15 Winter Driving Tips To Help Keep You Safe On The Road

The Importance Of Driving Safely 

Driving safely is something you can easily begin to take for granted. If you personally have never been in an accident, it’s easy to think it never will happen. This is especially true of more experienced drivers, who often proudly point to their driving history and clean driving record to show their high skill level. While they often are good drivers, even they are prone to minor mistakes. During winter, where a tiny blunder or lack of foresight is more likely to cause a collision due to more threats, it's vital for everyone to keep winter driving tips in mind to lower danger.

The Dangers Of Winter Driving 

With how integral snow can be to beautiful winter landscapes, it's easy to forget how dangerous colder weather can be on the road. Even a layer of ice too thin to see can lead to slippery conditions that can give even experienced drivers a rough time. However, anyone can follow several safe winter driving tips while fighting the winter weather.

Winter Driving Tips 

Regardless of your driving history, everyone can use some solid winter driving tips. Please note that most of these winter driving tips are easy to implement. This means anyone can take these steps to make themselves safer. Some are done before going out, while others are to be kept in mind while braving the slick roads and cold temperatures. 

1. Winterize Your Vehicle Before The Snow Falls

Getting your car ready for winter, also known as winterizing your car, is probably the most forward-thinking winter driving tip here, as it is recommended that you do this in the fall. However, if winter's here, there is still time to get started. While this process might seem intimidating, it's not that complex.

A common first step people take in this process is installing winter tires. This is a fantastic start, as you can take advantage of the winter tire insurance discount by installing winter tires. However, this is only one of many things you can do to make your car safe. Some other steps that you can take to winterize your car include:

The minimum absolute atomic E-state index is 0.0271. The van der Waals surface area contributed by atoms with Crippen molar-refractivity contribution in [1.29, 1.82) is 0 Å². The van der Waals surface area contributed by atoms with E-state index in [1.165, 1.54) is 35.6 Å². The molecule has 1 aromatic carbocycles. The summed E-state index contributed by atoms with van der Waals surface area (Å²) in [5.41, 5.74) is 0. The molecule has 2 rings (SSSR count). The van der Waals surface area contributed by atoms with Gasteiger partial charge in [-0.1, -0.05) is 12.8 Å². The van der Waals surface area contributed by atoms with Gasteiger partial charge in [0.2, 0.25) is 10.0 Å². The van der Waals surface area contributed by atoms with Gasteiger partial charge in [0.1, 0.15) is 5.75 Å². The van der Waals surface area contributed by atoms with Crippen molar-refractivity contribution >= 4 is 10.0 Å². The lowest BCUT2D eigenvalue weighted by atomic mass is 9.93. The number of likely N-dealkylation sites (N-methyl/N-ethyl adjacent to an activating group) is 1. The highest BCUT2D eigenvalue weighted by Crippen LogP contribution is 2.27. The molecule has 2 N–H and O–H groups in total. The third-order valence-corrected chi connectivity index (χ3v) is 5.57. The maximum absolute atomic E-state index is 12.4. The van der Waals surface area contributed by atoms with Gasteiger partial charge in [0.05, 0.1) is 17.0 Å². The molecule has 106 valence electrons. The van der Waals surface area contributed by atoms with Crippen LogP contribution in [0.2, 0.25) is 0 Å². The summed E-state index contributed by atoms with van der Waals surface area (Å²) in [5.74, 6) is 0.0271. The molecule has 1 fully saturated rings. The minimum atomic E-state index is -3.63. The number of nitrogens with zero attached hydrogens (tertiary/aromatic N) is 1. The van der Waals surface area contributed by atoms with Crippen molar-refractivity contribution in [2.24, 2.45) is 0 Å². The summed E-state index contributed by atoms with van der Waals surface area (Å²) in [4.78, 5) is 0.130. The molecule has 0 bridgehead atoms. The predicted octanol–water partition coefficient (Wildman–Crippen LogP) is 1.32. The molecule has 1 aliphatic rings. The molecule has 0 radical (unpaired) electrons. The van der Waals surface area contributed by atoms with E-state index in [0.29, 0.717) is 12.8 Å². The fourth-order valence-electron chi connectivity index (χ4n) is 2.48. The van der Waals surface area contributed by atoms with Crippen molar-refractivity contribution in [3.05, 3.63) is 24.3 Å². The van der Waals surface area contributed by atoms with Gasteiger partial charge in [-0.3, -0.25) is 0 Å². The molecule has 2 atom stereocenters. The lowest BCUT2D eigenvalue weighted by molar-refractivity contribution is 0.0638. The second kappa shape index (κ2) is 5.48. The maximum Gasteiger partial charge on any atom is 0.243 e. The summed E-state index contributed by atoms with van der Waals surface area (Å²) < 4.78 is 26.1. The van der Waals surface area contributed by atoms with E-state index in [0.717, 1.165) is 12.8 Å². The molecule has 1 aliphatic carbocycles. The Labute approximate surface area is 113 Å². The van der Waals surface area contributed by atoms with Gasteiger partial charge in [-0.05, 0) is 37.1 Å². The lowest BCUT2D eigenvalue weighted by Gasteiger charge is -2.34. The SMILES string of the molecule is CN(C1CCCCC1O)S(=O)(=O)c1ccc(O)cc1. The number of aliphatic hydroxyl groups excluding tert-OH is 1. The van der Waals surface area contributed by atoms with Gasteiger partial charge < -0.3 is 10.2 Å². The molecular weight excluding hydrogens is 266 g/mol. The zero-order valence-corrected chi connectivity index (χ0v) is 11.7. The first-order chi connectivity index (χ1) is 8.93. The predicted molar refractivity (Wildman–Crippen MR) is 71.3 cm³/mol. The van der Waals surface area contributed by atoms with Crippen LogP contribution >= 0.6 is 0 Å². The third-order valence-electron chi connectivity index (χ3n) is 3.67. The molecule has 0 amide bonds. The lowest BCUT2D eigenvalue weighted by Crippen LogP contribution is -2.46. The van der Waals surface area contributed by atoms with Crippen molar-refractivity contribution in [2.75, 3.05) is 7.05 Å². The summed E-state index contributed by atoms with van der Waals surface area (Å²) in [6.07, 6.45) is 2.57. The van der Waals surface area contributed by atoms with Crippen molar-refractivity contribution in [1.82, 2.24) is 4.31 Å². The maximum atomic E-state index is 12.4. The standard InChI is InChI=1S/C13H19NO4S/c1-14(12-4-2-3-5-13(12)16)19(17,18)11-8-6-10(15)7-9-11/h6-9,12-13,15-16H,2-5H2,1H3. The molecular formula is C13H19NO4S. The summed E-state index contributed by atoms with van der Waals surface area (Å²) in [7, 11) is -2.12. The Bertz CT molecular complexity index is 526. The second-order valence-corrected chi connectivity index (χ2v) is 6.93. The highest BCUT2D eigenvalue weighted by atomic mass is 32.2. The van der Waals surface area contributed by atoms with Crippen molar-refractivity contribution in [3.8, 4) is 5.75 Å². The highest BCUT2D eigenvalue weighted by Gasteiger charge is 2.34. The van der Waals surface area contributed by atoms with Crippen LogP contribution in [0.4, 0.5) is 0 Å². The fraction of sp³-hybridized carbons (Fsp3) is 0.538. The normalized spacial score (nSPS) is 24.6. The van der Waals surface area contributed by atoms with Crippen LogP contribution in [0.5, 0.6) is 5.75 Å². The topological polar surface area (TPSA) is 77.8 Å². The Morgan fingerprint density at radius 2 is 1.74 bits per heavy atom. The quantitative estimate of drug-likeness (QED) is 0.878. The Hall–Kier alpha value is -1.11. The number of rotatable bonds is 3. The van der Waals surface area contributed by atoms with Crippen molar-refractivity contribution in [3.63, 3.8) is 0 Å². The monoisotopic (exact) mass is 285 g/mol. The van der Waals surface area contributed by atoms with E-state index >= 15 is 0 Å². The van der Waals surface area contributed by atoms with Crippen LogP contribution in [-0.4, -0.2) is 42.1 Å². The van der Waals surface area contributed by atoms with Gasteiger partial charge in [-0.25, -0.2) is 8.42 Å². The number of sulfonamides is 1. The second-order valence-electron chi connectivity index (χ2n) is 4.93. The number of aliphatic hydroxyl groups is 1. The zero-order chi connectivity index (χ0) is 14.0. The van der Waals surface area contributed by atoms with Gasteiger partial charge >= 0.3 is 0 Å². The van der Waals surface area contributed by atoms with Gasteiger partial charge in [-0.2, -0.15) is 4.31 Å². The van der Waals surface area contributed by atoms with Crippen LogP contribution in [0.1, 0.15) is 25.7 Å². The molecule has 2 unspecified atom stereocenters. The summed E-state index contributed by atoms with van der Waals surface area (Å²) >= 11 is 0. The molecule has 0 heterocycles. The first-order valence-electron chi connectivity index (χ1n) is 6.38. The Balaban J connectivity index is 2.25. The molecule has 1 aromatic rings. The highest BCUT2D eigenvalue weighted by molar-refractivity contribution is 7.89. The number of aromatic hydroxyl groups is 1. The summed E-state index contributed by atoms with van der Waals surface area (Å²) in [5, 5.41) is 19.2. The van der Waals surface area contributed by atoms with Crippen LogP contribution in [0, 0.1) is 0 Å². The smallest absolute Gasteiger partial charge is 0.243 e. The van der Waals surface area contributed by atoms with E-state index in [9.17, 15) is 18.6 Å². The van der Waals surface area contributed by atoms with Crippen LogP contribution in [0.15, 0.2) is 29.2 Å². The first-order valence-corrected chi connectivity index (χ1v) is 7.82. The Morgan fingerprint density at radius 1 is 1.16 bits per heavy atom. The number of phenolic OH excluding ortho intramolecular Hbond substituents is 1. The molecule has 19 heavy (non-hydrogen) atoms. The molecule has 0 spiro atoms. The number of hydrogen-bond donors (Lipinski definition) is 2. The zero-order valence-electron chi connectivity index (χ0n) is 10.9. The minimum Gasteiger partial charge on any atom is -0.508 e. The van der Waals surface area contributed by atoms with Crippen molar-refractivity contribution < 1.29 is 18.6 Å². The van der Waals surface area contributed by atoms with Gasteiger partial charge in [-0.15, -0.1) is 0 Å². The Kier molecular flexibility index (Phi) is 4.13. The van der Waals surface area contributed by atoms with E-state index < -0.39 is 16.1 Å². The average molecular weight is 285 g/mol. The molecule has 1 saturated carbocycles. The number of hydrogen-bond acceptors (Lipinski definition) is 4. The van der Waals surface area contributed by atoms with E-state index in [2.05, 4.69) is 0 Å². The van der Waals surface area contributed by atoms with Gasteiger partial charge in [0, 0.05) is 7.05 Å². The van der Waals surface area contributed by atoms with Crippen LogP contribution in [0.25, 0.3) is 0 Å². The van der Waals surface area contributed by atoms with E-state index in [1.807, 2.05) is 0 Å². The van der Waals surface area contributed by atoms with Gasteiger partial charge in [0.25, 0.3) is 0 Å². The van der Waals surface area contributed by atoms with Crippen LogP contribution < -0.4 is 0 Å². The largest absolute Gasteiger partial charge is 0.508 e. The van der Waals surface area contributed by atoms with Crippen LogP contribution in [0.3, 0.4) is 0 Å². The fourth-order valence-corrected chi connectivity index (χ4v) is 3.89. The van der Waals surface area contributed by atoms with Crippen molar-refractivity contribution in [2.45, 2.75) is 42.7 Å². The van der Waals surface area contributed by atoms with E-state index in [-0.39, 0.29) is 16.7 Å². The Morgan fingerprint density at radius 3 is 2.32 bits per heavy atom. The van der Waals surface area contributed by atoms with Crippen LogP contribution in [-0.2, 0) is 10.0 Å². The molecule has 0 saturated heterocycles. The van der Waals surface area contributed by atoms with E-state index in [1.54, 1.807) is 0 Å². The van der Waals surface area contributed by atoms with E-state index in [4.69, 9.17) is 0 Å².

• Have a winter car emergency kit ready
  • Make sure that all fluids (oil, windshield wiper fluid, etc.) are changed and refilled
  • Ensure your battery and engine are in good condition
  • Replace outdated or dirty matts and filters
  • Make sure your windshield wipers and defroster work 

2. Clean All Snow and Ice off Your Vehicle 

This winter driving tip refers to brushing the snow and ice off of your vehicle before you drive around, usually with a snow brush if you have one. Make sure all snow and ice is removed so you can see, and ensure you're using your defroster and defogger as well.

It's also critical that you clean snow and ice off your roof, as that can fall and block a window or get onto the vehicle behind you, temporarily blocking their view.

3. Check The Weather In Advance 

While nobody can predict the weather perfectly, your local meteorologist does a good job of giving you a rough outline of what the worst-case scenario could be. A solid winter driving tip is to know if any bad weather is expected. Suppose there's the possibility of a blizzard, freezing rain, ice storm, or other unpleasant weather conditions in the weather forecast. In that case, a good winter driving tip would be to postpone or cancel a trip that you have planned. Your current groceries should last an extra day or two if you need them, and it may not be worth the risk of venturing out into dangerous conditions in order to get some chicken and hot cocoa.  

4. Wait For The Plows 

If the weather seems a little bit iffy, and you’re not quite sure if you can sneak in a quick trip, simply waiting a few hours can allow your city’s municipal plows to clear the road up. The amount of snow required for the use of plows, as how long it will take for the plows to clear everything will vary based on where you live, but most municipalities will have guidelines written on their website. Also keep in mind that major roads are often the first to be cleared, with more residential roads being left for later due to the number of people impacted. If you want to play it safe, it's best to wait until the plows have completed their work.

On a related note, if you choose to chance it while the plows are still out, it's best to not pass a working plow, due to the fact that doing so is even more dangerous than passing a regular vehicle. This extra danger comes from blowing snow as well as the ridge of snow created by the plow at work, especially if you pass on the right side of the machine. Although a plow might test your patience at points, saving a few minutes isn’t worth the risk, and passing the plow can even lead to reckless driving charges in some areas.